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George Orwell (1903-1950) 

English novelist, pseudonym of Eric Arthur Blair. George Orwell was born in India, where his father was a minor British officer in the Indian civil service. He studied at Eton from 1917 to 1921, and returned to Burma in 1922 as assistant district superintendent in the Indian Imperial Police. During the years, though, he grew more uncomfortable with the imperial rule and in 1928 he decided to resign from the police and to return to London.
During the 1930s, Orwell embraced socialism. In 1933 he published Down and Out in Paris and London, a recount of his experiences in the slums of the two cities. His first novel, Burmese Days (1934), initiates his career as a fictional writer at odds with the contemporary social and political environment, and , in particular, with imperialism.
His first socialist book was the political treatise The Road to Wigan Pier (1937)- a description of the unemployed miners of Northern England.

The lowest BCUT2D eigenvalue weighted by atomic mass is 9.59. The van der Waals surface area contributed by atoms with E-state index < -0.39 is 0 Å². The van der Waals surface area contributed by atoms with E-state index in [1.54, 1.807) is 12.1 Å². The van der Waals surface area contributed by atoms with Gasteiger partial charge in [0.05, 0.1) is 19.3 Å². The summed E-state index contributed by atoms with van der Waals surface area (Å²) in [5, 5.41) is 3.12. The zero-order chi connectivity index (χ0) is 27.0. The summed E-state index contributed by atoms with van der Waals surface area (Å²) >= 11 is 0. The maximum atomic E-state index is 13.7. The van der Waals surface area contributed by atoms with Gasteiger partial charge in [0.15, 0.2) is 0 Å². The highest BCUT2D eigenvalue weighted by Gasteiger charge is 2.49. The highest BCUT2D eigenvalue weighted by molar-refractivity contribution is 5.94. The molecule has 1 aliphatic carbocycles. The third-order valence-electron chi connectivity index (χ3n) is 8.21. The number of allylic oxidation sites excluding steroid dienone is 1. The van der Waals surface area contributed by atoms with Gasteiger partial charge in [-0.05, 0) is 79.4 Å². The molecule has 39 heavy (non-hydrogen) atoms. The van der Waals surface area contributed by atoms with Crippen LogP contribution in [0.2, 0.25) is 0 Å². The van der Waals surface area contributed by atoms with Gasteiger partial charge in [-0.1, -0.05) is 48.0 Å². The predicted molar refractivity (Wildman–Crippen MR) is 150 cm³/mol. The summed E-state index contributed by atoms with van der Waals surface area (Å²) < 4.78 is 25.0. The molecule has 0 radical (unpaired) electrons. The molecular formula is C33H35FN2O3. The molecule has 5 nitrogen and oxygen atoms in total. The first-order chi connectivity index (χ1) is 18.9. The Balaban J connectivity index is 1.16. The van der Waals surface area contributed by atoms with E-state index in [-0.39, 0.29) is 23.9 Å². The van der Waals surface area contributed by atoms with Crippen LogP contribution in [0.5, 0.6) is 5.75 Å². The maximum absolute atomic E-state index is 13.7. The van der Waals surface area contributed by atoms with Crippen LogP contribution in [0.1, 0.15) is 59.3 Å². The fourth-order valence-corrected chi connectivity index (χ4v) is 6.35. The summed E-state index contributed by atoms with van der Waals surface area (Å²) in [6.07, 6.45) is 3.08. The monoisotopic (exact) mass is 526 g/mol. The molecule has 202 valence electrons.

Orwell was also an established journalist. He reported the Spanish civil war from Spain - where he was also permanently injured at his throat - and headed the Indian service of the BBC during World War II.
In 1945 appeared Animal Farm, a novel based on the Russian Revolution and its betrayal by Stalin. It tells the story of a group of animals, the pigs, who, with the excuse of setting up an egalitarian society, overthrow their human masters only to set up their own dictatorial society.
The success of Animal Farm was somehow overshadowed by Orwell's next novel Nineteen Eighty-four (1949).
Set in an imaginary future, Nineteen Eighty-four is a radical attack against any form of totalitarianism, such as Nazism and Stalinism. Winston Smith is an English man working for the party, but intended to fight secretly against it. When discovered, though, he is imprisoned, tortured and brainwashed and then forced to love the party's leader, the Big Brother.
George Orwell died of tubercolosis in 1950, in London. Among his other novels are A Clergyman's Daughter (1935) and Keep the Aspidistra Flying (1936). He also wrote several essays, among which Shooting an Elephant (1936), The Lion and the King (1941), Notes on Nationalism (1945).

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